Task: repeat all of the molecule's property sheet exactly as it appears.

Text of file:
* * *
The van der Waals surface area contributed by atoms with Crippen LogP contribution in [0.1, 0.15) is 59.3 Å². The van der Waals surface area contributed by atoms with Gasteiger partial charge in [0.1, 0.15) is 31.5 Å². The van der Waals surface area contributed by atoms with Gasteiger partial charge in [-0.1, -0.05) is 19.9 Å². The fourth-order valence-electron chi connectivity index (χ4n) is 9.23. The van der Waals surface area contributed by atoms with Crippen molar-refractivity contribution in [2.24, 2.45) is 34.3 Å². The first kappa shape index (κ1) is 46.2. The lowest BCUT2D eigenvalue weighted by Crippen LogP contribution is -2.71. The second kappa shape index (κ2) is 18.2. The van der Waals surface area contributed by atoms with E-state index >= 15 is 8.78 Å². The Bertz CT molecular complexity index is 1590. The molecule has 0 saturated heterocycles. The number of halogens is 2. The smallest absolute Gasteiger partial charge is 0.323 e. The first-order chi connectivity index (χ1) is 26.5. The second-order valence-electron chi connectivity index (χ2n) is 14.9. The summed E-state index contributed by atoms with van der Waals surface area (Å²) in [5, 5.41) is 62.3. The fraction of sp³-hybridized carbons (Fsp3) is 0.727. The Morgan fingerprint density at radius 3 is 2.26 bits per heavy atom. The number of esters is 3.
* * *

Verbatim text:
The van der Waals surface area contributed by atoms with Crippen LogP contribution in [0.1, 0.15) is 59.3 Å². The van der Waals surface area contributed by atoms with Gasteiger partial charge in [0.1, 0.15) is 31.5 Å². The van der Waals surface area contributed by atoms with Gasteiger partial charge in [-0.1, -0.05) is 19.9 Å². The fourth-order valence-electron chi connectivity index (χ4n) is 9.23. The van der Waals surface area contributed by atoms with Crippen molar-refractivity contribution in [2.24, 2.45) is 34.3 Å². The first kappa shape index (κ1) is 46.2. The lowest BCUT2D eigenvalue weighted by Crippen LogP contribution is -2.71. The second kappa shape index (κ2) is 18.2. The van der Waals surface area contributed by atoms with E-state index >= 15 is 8.78 Å². The Bertz CT molecular complexity index is 1590. The molecule has 0 saturated heterocycles. The number of halogens is 2. The smallest absolute Gasteiger partial charge is 0.323 e. The first-order chi connectivity index (χ1) is 26.5. The second-order valence-electron chi connectivity index (χ2n) is 14.9. The summed E-state index contributed by atoms with van der Waals surface area (Å²) in [5, 5.41) is 62.3. The fraction of sp³-hybridized carbons (Fsp3) is 0.727. The Morgan fingerprint density at radius 3 is 2.26 bits per heavy atom. The number of esters is 3.